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Mu coronavirus ‘variant of interest’ found in 49 US states

Since being discovered in Colombia in January, the Mu variant of COVID-19 has spread to nearly four dozen countries and has made its presence known in the US states of Hawaii and Alaska.

Named after the 12th letter of the Greek alphabet, Mu was declared by the World Health Organisation as a “variant of interest” on August 30. Mu, has since been reported in 39 countries.

Health officials believe Mu is even more transmissible than the Delta variant and has the potential to resist vaccines.

The US Centres for Disease Control and Prevention, however, has not labelled Mu, also known as B.1.621, a “variant of interest”.

In the US, the Mu variant has been detected in 49 states and the District of Columbia, according to Newsweek.

The US saw its peak of Mu variant cases in mid-July but case numbers involving that variant have been declining since, signalling either a weakening of the strain or indicating a worrisome future.

California has reported the highest number of the latest variant with 384. A total of 167 of those cases were found in Los Angeles County.

The variant has been detected in 167 people over the summer in Los Angeles County, officials said. It was mostly detected in July, according to analyses completed between June 19 and August 21, the Department of Public Health said.

“The identification of variants like Mu, and the spreading of variants across the globe, highlights the need for LA County residents to continue to take measures to protect themselves and others,” said Dr. Barbara Ferrer, director of LA County Public Health, in a statement.

“This is what makes getting vaccinated and layering protections so important. These are actions that break the chain of transmission and limits COVID-19 proliferation that allows for the virus to mutate into something that could be more dangerous.”

Variants of interest are not considered as much of a potential threat as so-called “variants of concern,” which include Delta. Delta is now estimated to comprise more than 99 per cent of the variants circulating in the United States.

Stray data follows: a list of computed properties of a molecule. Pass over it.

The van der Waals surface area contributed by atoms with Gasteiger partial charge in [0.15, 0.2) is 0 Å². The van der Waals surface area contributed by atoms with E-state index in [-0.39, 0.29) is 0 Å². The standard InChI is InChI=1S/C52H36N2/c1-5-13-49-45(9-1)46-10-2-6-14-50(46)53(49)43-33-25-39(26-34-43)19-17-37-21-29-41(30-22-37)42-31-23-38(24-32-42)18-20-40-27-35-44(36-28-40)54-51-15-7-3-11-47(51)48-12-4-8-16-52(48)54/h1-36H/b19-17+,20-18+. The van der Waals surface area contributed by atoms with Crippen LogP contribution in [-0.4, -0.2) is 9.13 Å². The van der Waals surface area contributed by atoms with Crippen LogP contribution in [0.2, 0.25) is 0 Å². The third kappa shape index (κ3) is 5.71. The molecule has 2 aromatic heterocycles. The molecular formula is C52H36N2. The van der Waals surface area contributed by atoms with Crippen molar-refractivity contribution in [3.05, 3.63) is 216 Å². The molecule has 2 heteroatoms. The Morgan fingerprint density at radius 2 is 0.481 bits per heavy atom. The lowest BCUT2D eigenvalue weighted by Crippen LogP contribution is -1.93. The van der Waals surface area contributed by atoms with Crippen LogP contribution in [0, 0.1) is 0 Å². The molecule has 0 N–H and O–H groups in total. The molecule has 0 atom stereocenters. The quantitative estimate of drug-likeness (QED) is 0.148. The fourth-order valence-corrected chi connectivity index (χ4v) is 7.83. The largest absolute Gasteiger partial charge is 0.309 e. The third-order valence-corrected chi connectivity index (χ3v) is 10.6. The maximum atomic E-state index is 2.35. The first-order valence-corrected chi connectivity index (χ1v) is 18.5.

The Delta variant displaced alpha as the nation’s most dominant strain at the beginning of the summer.

Dr. Anthony Fauci, President Joe Biden’s chief medical adviser for the pandemic, has said mu is important to monitor, even though it is rarely seen in the United States.

“We’re paying attention to it,” Fauci said at a news briefing last week. “But we don’t consider it an immediate threat right now.”

Mu is different from another variant known as C.1.2, which was recently identified in South Africa. The World Health Organisation, however, has not placed C.1.2 on its list of variants of interest or of concern.

Another variant, lambda, has also attracted attention recently after being labelled a variant of interest by the World Health Organisation in June. Lambda, first documented in Peru in December, is worth watching, some scientists say because it has had spread widely in South America.

The CDC, however, has not labelled lambda as a variant of interest.

Dr. Ashish Jha, dean of the Brown University School of Public Health, tweeted that he doubted mu, lambda or C.1.2 will displace Delta as the nation’s dominant variant.

“I don’t lose sleep over new variants,” Jha wrote. “I worry about people’s fatigue with the current one.”